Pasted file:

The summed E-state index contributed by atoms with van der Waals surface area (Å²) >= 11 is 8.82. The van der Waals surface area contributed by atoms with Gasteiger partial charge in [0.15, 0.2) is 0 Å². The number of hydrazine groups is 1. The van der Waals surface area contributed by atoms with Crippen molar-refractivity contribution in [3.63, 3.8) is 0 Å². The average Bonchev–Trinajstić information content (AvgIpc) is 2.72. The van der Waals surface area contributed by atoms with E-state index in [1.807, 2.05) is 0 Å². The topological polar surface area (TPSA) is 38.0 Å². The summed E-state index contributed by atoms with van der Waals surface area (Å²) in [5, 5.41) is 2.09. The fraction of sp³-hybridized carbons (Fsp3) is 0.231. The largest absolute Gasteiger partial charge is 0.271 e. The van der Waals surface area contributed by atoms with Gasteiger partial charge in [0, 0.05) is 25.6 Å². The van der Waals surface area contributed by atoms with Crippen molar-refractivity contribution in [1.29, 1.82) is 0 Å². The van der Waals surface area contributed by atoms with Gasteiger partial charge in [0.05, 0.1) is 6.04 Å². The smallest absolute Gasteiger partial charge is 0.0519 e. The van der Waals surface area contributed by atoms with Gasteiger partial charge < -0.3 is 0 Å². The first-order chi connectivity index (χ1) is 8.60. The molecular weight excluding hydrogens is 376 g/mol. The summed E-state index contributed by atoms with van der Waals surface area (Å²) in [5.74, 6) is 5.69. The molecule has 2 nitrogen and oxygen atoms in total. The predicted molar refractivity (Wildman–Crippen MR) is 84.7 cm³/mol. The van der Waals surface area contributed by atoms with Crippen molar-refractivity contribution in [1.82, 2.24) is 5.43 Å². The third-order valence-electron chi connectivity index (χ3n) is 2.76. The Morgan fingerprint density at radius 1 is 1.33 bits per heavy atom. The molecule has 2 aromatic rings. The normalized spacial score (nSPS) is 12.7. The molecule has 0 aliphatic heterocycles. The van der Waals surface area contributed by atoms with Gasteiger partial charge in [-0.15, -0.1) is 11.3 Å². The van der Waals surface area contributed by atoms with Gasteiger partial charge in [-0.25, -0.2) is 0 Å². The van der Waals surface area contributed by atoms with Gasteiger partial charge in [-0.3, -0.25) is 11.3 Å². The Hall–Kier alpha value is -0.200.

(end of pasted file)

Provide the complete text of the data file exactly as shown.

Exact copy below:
The summed E-state index contributed by atoms with van der Waals surface area (Å²) >= 11 is 8.82. The van der Waals surface area contributed by atoms with Gasteiger partial charge in [0.15, 0.2) is 0 Å². The number of hydrazine groups is 1. The van der Waals surface area contributed by atoms with Crippen molar-refractivity contribution in [3.63, 3.8) is 0 Å². The average Bonchev–Trinajstić information content (AvgIpc) is 2.72. The van der Waals surface area contributed by atoms with E-state index in [1.807, 2.05) is 0 Å². The topological polar surface area (TPSA) is 38.0 Å². The summed E-state index contributed by atoms with van der Waals surface area (Å²) in [5, 5.41) is 2.09. The fraction of sp³-hybridized carbons (Fsp3) is 0.231. The largest absolute Gasteiger partial charge is 0.271 e. The van der Waals surface area contributed by atoms with Gasteiger partial charge in [0, 0.05) is 25.6 Å². The van der Waals surface area contributed by atoms with Crippen molar-refractivity contribution in [1.29, 1.82) is 0 Å². The van der Waals surface area contributed by atoms with Gasteiger partial charge in [0.05, 0.1) is 6.04 Å². The smallest absolute Gasteiger partial charge is 0.0519 e. The van der Waals surface area contributed by atoms with Gasteiger partial charge < -0.3 is 0 Å². The first-order chi connectivity index (χ1) is 8.60. The molecular weight excluding hydrogens is 376 g/mol. The summed E-state index contributed by atoms with van der Waals surface area (Å²) in [5.74, 6) is 5.69. The molecule has 2 nitrogen and oxygen atoms in total. The predicted molar refractivity (Wildman–Crippen MR) is 84.7 cm³/mol. The van der Waals surface area contributed by atoms with Crippen molar-refractivity contribution in [1.82, 2.24) is 5.43 Å². The third-order valence-electron chi connectivity index (χ3n) is 2.76. The Morgan fingerprint density at radius 1 is 1.33 bits per heavy atom. The molecule has 2 aromatic rings. The normalized spacial score (nSPS) is 12.7. The molecule has 0 aliphatic heterocycles. The van der Waals surface area contributed by atoms with Gasteiger partial charge in [-0.15, -0.1) is 11.3 Å². The van der Waals surface area contributed by atoms with Gasteiger partial charge in [-0.25, -0.2) is 0 Å². The van der Waals surface area contributed by atoms with Gasteiger partial charge in [-0.3, -0.25) is 11.3 Å². The Hall–Kier alpha value is -0.200.